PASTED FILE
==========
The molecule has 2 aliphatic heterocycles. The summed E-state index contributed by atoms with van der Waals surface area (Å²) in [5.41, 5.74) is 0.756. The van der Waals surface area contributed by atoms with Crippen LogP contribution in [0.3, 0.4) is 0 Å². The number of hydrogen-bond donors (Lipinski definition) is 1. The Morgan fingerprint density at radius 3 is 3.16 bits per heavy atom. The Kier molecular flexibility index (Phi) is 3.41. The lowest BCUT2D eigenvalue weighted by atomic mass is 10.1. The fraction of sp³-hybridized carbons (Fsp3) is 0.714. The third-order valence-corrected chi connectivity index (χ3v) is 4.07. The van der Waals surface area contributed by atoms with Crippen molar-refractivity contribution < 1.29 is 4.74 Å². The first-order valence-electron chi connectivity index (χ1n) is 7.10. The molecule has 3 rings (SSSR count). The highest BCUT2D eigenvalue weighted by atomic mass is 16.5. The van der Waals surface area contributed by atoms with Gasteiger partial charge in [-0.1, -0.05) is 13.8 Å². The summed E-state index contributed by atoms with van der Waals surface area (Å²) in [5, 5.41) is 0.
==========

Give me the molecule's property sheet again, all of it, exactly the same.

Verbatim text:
The molecule has 2 aliphatic heterocycles. The summed E-state index contributed by atoms with van der Waals surface area (Å²) in [5.41, 5.74) is 0.756. The van der Waals surface area contributed by atoms with Crippen LogP contribution in [0.3, 0.4) is 0 Å². The number of hydrogen-bond donors (Lipinski definition) is 1. The Morgan fingerprint density at radius 3 is 3.16 bits per heavy atom. The Kier molecular flexibility index (Phi) is 3.41. The lowest BCUT2D eigenvalue weighted by atomic mass is 10.1. The fraction of sp³-hybridized carbons (Fsp3) is 0.714. The third-order valence-corrected chi connectivity index (χ3v) is 4.07. The van der Waals surface area contributed by atoms with Crippen molar-refractivity contribution < 1.29 is 4.74 Å². The first-order valence-electron chi connectivity index (χ1n) is 7.10. The molecule has 3 rings (SSSR count). The highest BCUT2D eigenvalue weighted by atomic mass is 16.5. The van der Waals surface area contributed by atoms with Gasteiger partial charge in [-0.1, -0.05) is 13.8 Å². The summed E-state index contributed by atoms with van der Waals surface area (Å²) in [5, 5.41) is 0.